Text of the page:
Gary Banks, a lawyer representing Child Protective Services, told the judge the state believes "there is a systematic process at the ranch near Eldorado at which children were exploited and sexually abused."
Authorities raided the compound April 3 after a domestic violence hotline recorded a complaint from a 16-year-old girl who said she was physically and sexually abused by her 50-year-old husband.
If the state retains custody, the children could be placed in foster homes, at least temporarily — another massive undertaking for children raised in the insolated religious sect.
"I think they find themselves suddenly in a very strange world," the Rev. Michael Pfeifer, Bishop of San Angelo, who has toured the shelter, told ABC News.
Pfeifer and others who have been inside the temporary shelters told ABC News that the women and children repeatedly said they wanted to go home. Pfeifer said the conditions inside the shelter were cramped, with cots lined up close together and lots of women tending to infants.
At least one mother, who said she was separated from her older daughter, appeared angry, according to Dr. Stephen Smith, who has treated some of the families. The tearful woman said that state authorities had moved her teenage daughter because they wanted to speak to the girl further.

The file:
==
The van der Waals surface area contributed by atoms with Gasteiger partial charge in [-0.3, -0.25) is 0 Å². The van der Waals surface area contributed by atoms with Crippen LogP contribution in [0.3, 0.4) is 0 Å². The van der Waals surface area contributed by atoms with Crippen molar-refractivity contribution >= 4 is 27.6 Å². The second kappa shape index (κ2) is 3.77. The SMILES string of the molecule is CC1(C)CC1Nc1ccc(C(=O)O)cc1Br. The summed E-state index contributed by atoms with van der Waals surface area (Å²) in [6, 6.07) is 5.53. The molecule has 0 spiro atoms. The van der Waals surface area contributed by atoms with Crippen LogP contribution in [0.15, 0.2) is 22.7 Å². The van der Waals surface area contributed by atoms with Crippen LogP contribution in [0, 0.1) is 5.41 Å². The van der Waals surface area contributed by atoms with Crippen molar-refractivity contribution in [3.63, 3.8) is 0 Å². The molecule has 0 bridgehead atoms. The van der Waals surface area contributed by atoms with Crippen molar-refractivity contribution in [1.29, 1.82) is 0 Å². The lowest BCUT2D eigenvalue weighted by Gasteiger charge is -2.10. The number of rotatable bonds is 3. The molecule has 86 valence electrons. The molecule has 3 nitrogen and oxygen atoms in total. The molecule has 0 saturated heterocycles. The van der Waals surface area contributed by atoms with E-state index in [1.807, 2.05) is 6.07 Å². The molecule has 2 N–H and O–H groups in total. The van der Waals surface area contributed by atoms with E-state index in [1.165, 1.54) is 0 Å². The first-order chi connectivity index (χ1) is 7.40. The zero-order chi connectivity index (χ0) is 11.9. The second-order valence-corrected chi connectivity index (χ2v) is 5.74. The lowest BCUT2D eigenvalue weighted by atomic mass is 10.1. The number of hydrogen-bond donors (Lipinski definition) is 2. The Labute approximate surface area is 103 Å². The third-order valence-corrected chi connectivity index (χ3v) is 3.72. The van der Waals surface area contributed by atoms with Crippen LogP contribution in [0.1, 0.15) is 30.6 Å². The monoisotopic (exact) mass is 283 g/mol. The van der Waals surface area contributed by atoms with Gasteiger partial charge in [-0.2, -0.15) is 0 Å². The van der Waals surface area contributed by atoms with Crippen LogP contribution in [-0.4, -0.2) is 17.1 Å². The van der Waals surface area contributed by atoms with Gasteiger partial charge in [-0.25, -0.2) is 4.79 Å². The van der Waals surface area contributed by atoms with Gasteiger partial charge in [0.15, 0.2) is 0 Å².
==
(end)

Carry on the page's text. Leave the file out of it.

Smith said he is upset by what he has seen there.
"All of the mothers and children that I spoke with wanted to go back to the ranch, without a doubt," Smith told ABC News. "Personally, it makes me very sad for what we have done." When asked if they were afraid, the women replied, 'Of course not, we have unwavering faith,'" Smith said.
Smith added that the women also said they would forgive state authorities for what they had done.
Some mothers from the Eldorado sect toured the compound's empty homes with reporters and photographers from the Deseret News, a Utah newspaper owned by the Mormon church.
"We are not child abusers. The only abuse they've ever had is since the CPS [Child Protective Services] has taken them," a mother named Shannon told the newspaper.
The mothers say the conditions at the state shelter are so cramped that the children are scared and many are sick. At least a dozen children have contracted chicken pox.
Smith said he talked to a little boy about 7 or 8 who said he liked to sing, and then broke into the hymn, "Mighty Fortress of God."
Texas officials say the state was absolutely right to take custody of all the children.
"These children are with us because we believe they have been abused or neglected, and at this point in time, no one else is going to be visiting those children," said Marlay Mesiner of the Texas Family and Protective Services.
Over the weekend, the court authorized a request by officials to confiscate cell phones from sect mothers who were with the children in the shelter. The state's request said it was necessary to prevent "intimidation and tampering with child witnesses."
The teen who made the call for help that prompted the raid has yet to be identified.
The man whom the teen named as her husband, Dale Barlow, a convicted sex offender, was interviewed by Texas Rangers over the weekend in Utah.
Barlow's attorney, Bruce Griffen, says he can prove that Barlow has not been in Texas for years. Barlow has not been taken into police custody.
"We made it very clear to them that their accusations are not accurate," Griffen told ABC News.